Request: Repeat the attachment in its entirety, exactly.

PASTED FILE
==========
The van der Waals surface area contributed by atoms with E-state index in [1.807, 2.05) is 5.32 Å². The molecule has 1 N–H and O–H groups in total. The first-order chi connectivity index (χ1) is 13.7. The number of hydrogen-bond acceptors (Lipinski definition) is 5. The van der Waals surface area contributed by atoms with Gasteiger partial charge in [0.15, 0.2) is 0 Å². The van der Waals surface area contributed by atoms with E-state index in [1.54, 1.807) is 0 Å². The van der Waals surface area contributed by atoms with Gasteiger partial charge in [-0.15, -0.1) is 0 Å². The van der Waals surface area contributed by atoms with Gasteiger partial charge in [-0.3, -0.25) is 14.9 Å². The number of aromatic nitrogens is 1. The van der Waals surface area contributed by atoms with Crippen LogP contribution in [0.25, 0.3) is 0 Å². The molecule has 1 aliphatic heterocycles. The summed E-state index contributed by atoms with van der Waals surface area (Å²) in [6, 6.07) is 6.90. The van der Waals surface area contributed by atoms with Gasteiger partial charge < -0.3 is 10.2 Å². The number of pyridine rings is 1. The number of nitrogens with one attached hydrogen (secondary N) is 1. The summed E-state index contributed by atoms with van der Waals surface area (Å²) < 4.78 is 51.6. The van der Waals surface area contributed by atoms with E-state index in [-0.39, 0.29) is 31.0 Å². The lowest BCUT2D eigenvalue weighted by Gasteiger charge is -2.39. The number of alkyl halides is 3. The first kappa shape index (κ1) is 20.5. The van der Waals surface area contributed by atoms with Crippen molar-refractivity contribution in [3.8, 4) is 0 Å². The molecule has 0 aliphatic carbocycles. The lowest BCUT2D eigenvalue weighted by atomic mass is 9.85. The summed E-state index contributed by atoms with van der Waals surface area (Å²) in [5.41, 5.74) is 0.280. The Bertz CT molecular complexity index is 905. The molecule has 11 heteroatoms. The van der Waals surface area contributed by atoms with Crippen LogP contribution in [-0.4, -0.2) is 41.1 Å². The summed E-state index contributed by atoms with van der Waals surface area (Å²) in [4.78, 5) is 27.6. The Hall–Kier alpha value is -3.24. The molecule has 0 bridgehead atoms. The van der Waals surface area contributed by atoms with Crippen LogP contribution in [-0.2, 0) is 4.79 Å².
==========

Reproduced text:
The van der Waals surface area contributed by atoms with E-state index in [1.807, 2.05) is 5.32 Å². The molecule has 1 N–H and O–H groups in total. The first-order chi connectivity index (χ1) is 13.7. The number of hydrogen-bond acceptors (Lipinski definition) is 5. The van der Waals surface area contributed by atoms with Gasteiger partial charge in [0.15, 0.2) is 0 Å². The van der Waals surface area contributed by atoms with E-state index in [1.54, 1.807) is 0 Å². The van der Waals surface area contributed by atoms with Gasteiger partial charge in [-0.15, -0.1) is 0 Å². The van der Waals surface area contributed by atoms with Gasteiger partial charge in [-0.3, -0.25) is 14.9 Å². The number of aromatic nitrogens is 1. The van der Waals surface area contributed by atoms with Crippen LogP contribution in [0.25, 0.3) is 0 Å². The molecule has 1 aliphatic heterocycles. The summed E-state index contributed by atoms with van der Waals surface area (Å²) in [6, 6.07) is 6.90. The van der Waals surface area contributed by atoms with Gasteiger partial charge < -0.3 is 10.2 Å². The number of pyridine rings is 1. The number of nitrogens with one attached hydrogen (secondary N) is 1. The summed E-state index contributed by atoms with van der Waals surface area (Å²) < 4.78 is 51.6. The van der Waals surface area contributed by atoms with E-state index in [-0.39, 0.29) is 31.0 Å². The lowest BCUT2D eigenvalue weighted by Gasteiger charge is -2.39. The number of alkyl halides is 3. The first kappa shape index (κ1) is 20.5. The van der Waals surface area contributed by atoms with Crippen molar-refractivity contribution in [3.8, 4) is 0 Å². The molecule has 0 aliphatic carbocycles. The lowest BCUT2D eigenvalue weighted by atomic mass is 9.85. The summed E-state index contributed by atoms with van der Waals surface area (Å²) in [5.41, 5.74) is 0.280. The Bertz CT molecular complexity index is 905. The molecule has 11 heteroatoms. The van der Waals surface area contributed by atoms with Crippen LogP contribution in [-0.4, -0.2) is 41.1 Å². The summed E-state index contributed by atoms with van der Waals surface area (Å²) in [4.78, 5) is 27.6. The Hall–Kier alpha value is -3.24. The molecule has 0 bridgehead atoms. The van der Waals surface area contributed by atoms with Crippen LogP contribution in [-0.2, 0) is 4.79 Å².